My apologies for the name of the dish. Honestly, I don’t know what to call it. It’s nothing like I’ve ever tasted before and it’s not even a real dish as far as I’m concerned.
I was having a bad case of monthlies (I still am, actually) but dinner needed to be cooked. I opened my fridge and the bottles of hot broad bean sauce and tamarind paste happened to be right in front of me. I couldn’t even muster up the strength to push the bottles away and check out what other ingredients were behind them.
Not to mention, I should have used chicken stock or something but my legs were so wobbly I wasn’t sure if I could stand long enough to dissolve some chicken stock cubes in water so I ended up using apple juice instead. Which, of course was conveniently located right next to the bottle of tamarind sauce.
The result was a dish of tender pork cubes submerged in a rich, flavoursome, sweet and sourish sauce with a bit of heat to boot. Surprisingly quite a lot of depth of flavours for something cooked under the influence of blood loss and pain killers.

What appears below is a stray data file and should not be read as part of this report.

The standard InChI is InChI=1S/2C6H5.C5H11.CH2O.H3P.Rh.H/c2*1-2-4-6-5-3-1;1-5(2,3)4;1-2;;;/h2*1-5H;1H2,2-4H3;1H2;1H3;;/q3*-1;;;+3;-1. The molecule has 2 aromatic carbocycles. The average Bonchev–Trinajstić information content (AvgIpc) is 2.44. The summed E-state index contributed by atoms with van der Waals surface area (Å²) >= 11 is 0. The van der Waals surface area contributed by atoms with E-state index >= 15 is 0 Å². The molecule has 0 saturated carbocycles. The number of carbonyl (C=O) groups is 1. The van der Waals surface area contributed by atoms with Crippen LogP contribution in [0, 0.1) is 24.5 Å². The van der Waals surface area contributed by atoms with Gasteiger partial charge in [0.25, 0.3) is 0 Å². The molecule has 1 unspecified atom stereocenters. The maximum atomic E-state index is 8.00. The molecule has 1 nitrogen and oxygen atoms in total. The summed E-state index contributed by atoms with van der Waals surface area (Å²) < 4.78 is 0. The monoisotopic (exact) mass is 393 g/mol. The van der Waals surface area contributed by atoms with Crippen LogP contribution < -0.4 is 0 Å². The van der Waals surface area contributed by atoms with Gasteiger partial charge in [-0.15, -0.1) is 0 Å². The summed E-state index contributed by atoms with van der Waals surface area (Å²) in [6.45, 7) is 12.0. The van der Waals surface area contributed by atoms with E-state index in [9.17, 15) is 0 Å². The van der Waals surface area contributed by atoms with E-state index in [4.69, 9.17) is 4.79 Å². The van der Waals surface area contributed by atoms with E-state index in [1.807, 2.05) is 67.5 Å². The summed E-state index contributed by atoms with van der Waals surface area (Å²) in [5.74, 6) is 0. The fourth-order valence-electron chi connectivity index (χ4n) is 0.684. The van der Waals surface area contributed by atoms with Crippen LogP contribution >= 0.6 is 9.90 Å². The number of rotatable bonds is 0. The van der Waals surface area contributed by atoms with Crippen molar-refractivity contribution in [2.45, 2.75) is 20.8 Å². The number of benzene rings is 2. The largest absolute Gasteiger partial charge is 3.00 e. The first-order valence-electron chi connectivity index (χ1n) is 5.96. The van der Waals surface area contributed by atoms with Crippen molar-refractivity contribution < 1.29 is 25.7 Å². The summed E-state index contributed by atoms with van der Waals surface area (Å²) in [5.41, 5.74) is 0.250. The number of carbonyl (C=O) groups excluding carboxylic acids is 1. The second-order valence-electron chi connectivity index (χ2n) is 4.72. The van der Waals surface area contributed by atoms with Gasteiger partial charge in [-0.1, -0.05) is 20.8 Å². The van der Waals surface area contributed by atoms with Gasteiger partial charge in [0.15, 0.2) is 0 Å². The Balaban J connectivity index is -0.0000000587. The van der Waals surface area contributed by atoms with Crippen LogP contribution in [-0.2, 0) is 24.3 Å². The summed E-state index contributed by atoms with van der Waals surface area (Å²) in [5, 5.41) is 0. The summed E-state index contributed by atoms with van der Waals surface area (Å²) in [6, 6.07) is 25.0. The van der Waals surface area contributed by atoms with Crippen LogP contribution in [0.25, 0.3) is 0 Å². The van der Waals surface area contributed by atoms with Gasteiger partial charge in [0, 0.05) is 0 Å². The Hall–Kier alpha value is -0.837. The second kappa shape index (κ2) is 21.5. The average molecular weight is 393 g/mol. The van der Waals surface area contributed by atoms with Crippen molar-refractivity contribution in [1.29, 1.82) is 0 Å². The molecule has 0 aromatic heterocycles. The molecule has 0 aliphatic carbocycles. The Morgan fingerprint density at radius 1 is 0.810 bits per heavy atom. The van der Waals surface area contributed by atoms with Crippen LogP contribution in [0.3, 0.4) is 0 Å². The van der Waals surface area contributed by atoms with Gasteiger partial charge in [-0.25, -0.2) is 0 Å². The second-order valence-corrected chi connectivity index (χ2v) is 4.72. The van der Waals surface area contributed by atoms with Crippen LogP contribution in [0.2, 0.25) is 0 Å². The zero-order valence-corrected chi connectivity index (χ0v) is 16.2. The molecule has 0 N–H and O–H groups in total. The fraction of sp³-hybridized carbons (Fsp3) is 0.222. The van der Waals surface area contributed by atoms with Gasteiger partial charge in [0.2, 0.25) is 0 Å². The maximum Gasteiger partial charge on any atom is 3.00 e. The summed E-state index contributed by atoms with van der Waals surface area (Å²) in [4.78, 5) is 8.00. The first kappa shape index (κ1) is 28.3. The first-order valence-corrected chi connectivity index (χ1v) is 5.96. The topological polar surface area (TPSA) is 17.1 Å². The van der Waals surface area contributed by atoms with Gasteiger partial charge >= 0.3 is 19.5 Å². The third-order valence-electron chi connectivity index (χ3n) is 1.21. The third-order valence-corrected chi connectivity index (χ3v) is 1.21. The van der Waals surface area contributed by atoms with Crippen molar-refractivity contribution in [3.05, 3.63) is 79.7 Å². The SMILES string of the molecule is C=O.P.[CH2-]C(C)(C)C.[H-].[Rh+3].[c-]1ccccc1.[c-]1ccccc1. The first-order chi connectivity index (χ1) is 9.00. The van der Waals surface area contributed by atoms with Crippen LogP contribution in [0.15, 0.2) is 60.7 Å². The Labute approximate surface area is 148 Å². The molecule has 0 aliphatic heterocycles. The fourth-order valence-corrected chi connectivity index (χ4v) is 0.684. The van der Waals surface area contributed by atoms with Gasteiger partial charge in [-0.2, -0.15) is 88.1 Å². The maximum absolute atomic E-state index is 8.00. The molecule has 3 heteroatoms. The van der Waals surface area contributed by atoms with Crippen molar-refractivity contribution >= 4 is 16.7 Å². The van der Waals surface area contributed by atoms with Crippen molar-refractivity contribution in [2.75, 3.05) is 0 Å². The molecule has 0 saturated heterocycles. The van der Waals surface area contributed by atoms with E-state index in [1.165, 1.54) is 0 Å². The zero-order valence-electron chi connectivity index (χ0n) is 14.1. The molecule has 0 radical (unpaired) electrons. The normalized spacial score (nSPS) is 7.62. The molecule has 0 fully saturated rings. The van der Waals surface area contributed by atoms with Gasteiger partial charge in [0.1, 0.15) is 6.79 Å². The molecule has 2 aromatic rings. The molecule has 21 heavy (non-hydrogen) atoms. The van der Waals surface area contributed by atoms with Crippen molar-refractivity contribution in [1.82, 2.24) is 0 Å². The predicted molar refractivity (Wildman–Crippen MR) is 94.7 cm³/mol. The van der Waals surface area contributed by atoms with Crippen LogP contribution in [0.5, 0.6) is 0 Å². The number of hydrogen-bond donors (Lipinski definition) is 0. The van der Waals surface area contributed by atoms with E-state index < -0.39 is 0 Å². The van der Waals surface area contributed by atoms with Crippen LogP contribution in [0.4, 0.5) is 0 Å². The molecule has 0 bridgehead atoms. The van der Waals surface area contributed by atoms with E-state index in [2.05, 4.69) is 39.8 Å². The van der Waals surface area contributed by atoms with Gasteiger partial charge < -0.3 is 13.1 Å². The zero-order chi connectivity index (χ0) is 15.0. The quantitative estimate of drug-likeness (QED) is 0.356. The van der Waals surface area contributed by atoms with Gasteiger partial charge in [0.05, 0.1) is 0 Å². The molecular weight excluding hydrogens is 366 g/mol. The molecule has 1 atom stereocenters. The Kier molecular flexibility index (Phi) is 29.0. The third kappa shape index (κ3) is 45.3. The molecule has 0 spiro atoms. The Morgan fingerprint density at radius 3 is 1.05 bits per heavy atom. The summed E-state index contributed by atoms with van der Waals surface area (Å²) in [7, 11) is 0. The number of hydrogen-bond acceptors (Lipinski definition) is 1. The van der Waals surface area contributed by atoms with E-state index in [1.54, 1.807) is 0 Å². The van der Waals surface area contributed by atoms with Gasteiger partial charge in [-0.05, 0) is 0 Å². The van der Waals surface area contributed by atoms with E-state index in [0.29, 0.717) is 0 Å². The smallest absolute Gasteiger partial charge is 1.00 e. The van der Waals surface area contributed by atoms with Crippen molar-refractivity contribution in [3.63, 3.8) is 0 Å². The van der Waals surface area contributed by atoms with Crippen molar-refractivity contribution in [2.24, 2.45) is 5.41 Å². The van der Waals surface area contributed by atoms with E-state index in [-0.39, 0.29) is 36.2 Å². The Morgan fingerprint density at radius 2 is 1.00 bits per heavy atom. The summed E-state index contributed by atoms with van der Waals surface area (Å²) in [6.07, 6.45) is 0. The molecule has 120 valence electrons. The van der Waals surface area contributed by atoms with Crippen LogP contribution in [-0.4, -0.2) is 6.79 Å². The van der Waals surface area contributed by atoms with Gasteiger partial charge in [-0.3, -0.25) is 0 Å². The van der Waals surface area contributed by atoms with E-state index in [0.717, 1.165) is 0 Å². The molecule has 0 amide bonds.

For the marinade:
- 300 grams of pork, cut into cubes
- 1 tablespoon of corn flour
- 1 tablespoon of chinese rice wine
- 1 tablespoon of oyster sauce
For the sauce:
- 1 tablespoon of hot broad bean paste (dao ban jiong)
- 1/2 tablespoon of tamarind paste
- 1 tablespoon of garlic, minced
- 1 tablespoon of shallots, minced
- 1 tablespoon of ginger, minced
- 100 ml of pure apple juice
# – First, marinade the pork for at least 1 hour in the chinese rice wine, corn flour and oyster sauce. Keep chilled in the fridge till ready to be used.
# – In a pan, fry up the minced garlic, ginger and shallots.
# – Add a tablespoon of hot broad bean sauce.
# – Followed by half a tablespoon of tamarind paste.
# – Next, throw in the pork. Stir.
# – Add the apple juice. If you don’t like too much sauce, reduce liquid by half. Stir till pork’s cooked through.
# – Hate it or Love it Pork Supreme, DONE!
The sauce was appetising and wonderful with rice. As the title goes, you may either hate or love this dish. I say this because it’s a very interesting and unique flavour (no, not in a repulsive sort of way hahaha). My best suggestion is to try it out and then decide for yourself.
That said, the next time I make this dish (yes, I’ll make it again), I would make a few changes though. For one, I will cut the pork into thin square slices rather than cubes and brown them in a pan first before chucking them into the sauce…purely for texture & aesthetic reasons.
Have a good week peeps!